"To the fourth argument (which is generally called choice εν αδιαφορια) 'tis answered by the opposers of natural liberty, that no such case can occur that two objects should appear entirely equal: and if there did, then a choice would be impossible; for that would imply an effect without a cause, or a balance turning when the weights are equal."
— Doddridge, Philip (1702-1751)
(Part I, Proposition XVI, Scholium 4, p. 56)
First published as A Course of Lectures on the Principal subjects in Pneumatology, Ethics, and Divinity: with References to the Most Considerable Authors on Each Subject. By the late Reverend Philip Doddridge, D.D. (London: J. Buckland, J. Rivington, R. Baldwin, L. Hawes, W. Clarke and R. Collins, W. Johnston, J. Richardson, S. Crowder and Co. T. Longman, B. Law, T. Field, and H. Payne and W. Cropley, 1763). <Link to ECCO>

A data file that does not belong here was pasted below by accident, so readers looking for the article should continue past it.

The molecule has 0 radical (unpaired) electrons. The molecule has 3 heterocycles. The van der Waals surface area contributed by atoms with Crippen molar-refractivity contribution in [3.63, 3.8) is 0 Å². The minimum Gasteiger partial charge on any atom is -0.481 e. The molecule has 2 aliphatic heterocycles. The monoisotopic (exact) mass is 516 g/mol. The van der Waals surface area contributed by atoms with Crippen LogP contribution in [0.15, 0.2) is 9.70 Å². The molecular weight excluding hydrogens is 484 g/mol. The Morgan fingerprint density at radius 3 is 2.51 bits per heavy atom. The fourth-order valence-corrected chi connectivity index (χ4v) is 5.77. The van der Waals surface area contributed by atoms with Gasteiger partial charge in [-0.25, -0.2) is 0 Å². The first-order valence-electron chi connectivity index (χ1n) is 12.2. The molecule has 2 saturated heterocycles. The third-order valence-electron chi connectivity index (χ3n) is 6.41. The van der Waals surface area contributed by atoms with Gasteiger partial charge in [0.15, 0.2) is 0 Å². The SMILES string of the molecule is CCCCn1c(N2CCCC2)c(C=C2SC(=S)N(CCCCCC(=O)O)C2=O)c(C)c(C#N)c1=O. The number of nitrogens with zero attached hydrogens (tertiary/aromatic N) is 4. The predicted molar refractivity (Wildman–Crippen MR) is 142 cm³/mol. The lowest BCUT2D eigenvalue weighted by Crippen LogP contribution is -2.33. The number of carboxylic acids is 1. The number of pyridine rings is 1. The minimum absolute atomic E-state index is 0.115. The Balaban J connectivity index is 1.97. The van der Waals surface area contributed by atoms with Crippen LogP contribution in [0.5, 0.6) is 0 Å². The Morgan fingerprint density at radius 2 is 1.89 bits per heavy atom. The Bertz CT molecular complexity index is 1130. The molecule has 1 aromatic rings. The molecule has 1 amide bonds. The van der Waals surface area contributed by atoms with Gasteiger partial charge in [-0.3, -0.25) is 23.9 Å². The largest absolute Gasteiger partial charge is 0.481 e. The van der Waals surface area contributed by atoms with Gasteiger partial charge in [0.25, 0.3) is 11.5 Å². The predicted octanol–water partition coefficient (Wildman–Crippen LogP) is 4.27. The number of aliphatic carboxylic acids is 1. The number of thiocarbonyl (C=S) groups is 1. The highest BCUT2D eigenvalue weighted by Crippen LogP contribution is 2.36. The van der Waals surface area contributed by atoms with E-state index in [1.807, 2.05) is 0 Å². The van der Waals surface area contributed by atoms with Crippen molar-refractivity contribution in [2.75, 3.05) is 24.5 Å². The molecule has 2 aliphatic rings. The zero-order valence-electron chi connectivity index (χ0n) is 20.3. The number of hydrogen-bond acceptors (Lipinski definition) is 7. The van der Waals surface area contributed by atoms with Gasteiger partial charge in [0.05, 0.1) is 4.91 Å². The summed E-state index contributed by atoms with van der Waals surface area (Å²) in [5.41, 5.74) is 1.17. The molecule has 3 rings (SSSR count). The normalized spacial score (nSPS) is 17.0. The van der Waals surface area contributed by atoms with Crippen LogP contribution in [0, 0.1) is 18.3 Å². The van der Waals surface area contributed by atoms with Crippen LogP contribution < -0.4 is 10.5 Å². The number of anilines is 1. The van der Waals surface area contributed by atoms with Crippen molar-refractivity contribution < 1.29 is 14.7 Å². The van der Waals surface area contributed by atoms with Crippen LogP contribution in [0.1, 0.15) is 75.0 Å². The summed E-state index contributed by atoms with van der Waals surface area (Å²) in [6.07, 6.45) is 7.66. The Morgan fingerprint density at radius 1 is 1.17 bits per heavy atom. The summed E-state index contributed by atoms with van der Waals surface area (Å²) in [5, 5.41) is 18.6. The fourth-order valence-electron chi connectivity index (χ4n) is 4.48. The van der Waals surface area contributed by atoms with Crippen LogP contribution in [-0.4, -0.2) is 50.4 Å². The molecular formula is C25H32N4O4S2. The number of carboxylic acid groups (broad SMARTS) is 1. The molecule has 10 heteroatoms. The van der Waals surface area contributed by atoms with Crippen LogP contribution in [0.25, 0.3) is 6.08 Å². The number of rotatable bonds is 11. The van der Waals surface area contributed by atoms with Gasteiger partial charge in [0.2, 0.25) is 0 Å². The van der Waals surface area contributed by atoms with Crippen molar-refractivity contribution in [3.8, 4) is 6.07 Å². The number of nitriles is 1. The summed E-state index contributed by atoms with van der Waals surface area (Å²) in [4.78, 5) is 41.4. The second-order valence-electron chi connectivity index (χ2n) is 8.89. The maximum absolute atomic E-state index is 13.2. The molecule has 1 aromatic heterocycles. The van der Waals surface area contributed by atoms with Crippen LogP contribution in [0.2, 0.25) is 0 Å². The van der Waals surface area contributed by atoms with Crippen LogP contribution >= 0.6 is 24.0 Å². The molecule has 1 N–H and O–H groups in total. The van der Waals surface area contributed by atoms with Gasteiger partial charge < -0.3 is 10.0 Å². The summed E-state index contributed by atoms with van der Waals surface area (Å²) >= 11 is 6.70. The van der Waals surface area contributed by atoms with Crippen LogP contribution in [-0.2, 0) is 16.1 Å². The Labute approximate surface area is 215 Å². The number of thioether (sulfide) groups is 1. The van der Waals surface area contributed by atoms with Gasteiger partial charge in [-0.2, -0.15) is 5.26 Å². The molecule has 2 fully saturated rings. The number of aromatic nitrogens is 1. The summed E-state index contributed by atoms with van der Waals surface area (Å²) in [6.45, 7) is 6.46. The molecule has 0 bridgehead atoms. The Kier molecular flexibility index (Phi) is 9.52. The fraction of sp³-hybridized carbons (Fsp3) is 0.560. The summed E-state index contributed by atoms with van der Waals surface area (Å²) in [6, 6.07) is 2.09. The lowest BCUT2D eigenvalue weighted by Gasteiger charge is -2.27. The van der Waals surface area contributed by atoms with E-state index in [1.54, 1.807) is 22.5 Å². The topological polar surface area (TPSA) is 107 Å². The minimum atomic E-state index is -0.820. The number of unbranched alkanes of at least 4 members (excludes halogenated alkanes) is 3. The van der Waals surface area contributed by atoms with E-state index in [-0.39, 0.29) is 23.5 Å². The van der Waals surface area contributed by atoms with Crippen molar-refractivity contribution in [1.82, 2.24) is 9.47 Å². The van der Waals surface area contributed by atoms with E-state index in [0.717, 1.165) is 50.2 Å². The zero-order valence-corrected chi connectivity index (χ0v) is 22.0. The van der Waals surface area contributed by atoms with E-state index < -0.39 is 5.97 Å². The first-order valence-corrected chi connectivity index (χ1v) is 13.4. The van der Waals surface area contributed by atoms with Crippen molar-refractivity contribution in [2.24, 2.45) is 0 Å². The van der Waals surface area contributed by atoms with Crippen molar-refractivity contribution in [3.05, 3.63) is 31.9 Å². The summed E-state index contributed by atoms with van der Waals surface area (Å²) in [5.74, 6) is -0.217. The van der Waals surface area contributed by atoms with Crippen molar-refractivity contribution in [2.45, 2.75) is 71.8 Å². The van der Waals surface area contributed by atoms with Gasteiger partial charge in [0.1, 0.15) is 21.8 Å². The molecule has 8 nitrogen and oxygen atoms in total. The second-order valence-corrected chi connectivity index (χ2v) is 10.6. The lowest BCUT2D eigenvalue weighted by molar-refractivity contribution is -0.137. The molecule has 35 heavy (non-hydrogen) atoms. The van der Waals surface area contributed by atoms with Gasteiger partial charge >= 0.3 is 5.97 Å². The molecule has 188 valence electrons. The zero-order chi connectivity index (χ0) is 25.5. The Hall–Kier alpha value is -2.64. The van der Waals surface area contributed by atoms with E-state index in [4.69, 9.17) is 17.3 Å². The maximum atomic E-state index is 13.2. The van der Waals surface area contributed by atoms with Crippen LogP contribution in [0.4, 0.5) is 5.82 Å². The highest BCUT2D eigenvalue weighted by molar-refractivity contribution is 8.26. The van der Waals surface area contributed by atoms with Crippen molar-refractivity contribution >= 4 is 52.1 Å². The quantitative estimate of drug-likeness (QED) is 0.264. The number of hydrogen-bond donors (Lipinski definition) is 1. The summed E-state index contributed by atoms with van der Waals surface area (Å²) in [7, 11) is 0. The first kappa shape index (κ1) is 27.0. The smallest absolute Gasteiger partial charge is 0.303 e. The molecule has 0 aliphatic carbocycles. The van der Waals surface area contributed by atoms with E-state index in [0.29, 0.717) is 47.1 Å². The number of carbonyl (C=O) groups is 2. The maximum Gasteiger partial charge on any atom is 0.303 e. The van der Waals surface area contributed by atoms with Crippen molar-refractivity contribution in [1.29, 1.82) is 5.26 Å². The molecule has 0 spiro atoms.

Text drawn from Philip Doddridge, A Course of Lectures on the Principal Subjects in Pneumatology, Ethics, and Divinity, Ed. Andrew Kippis, vol i (London: Printed for S. Crowder, T. Longman, B. Law and Son, G.G. and J. Robinson, etc., 1794). <Link to Google Books><Link to ECCO>
S. Clark's edition of 1763 was reprinted in 1776. The Kippis edition of 1794 was reprinted in 1799.